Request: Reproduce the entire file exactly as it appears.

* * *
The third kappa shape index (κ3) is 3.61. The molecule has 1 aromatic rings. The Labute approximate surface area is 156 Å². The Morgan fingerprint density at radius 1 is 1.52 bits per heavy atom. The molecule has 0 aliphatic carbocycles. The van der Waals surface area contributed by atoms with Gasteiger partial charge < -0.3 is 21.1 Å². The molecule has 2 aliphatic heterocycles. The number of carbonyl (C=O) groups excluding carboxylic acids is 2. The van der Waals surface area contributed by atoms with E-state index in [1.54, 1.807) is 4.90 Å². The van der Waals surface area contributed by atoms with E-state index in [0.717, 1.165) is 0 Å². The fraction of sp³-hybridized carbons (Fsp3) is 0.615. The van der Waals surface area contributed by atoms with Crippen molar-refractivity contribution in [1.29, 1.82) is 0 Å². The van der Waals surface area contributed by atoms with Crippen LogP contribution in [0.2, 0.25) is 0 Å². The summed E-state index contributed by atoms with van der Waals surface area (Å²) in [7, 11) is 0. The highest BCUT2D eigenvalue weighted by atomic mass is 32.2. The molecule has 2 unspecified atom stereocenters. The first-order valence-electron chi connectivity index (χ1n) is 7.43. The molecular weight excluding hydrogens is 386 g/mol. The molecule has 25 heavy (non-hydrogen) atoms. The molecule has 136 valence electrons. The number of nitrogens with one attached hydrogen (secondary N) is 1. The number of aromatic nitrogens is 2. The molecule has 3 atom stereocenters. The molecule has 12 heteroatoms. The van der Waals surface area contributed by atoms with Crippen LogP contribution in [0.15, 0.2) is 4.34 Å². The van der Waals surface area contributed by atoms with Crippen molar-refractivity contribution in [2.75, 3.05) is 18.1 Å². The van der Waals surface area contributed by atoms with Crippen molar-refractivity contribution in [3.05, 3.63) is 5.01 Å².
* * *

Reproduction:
The third kappa shape index (κ3) is 3.61. The molecule has 1 aromatic rings. The Labute approximate surface area is 156 Å². The Morgan fingerprint density at radius 1 is 1.52 bits per heavy atom. The molecule has 0 aliphatic carbocycles. The van der Waals surface area contributed by atoms with Gasteiger partial charge < -0.3 is 21.1 Å². The molecule has 2 aliphatic heterocycles. The number of carbonyl (C=O) groups excluding carboxylic acids is 2. The van der Waals surface area contributed by atoms with E-state index in [1.54, 1.807) is 4.90 Å². The van der Waals surface area contributed by atoms with E-state index in [0.717, 1.165) is 0 Å². The fraction of sp³-hybridized carbons (Fsp3) is 0.615. The van der Waals surface area contributed by atoms with Crippen molar-refractivity contribution in [1.29, 1.82) is 0 Å². The van der Waals surface area contributed by atoms with Crippen LogP contribution in [0.2, 0.25) is 0 Å². The summed E-state index contributed by atoms with van der Waals surface area (Å²) in [7, 11) is 0. The highest BCUT2D eigenvalue weighted by atomic mass is 32.2. The molecule has 2 unspecified atom stereocenters. The first-order valence-electron chi connectivity index (χ1n) is 7.43. The molecular weight excluding hydrogens is 386 g/mol. The molecule has 25 heavy (non-hydrogen) atoms. The molecule has 136 valence electrons. The number of nitrogens with one attached hydrogen (secondary N) is 1. The number of aromatic nitrogens is 2. The molecule has 3 atom stereocenters. The molecule has 12 heteroatoms. The van der Waals surface area contributed by atoms with Crippen LogP contribution in [0.15, 0.2) is 4.34 Å². The van der Waals surface area contributed by atoms with Crippen molar-refractivity contribution in [2.75, 3.05) is 18.1 Å². The van der Waals surface area contributed by atoms with Crippen molar-refractivity contribution in [3.05, 3.63) is 5.01 Å².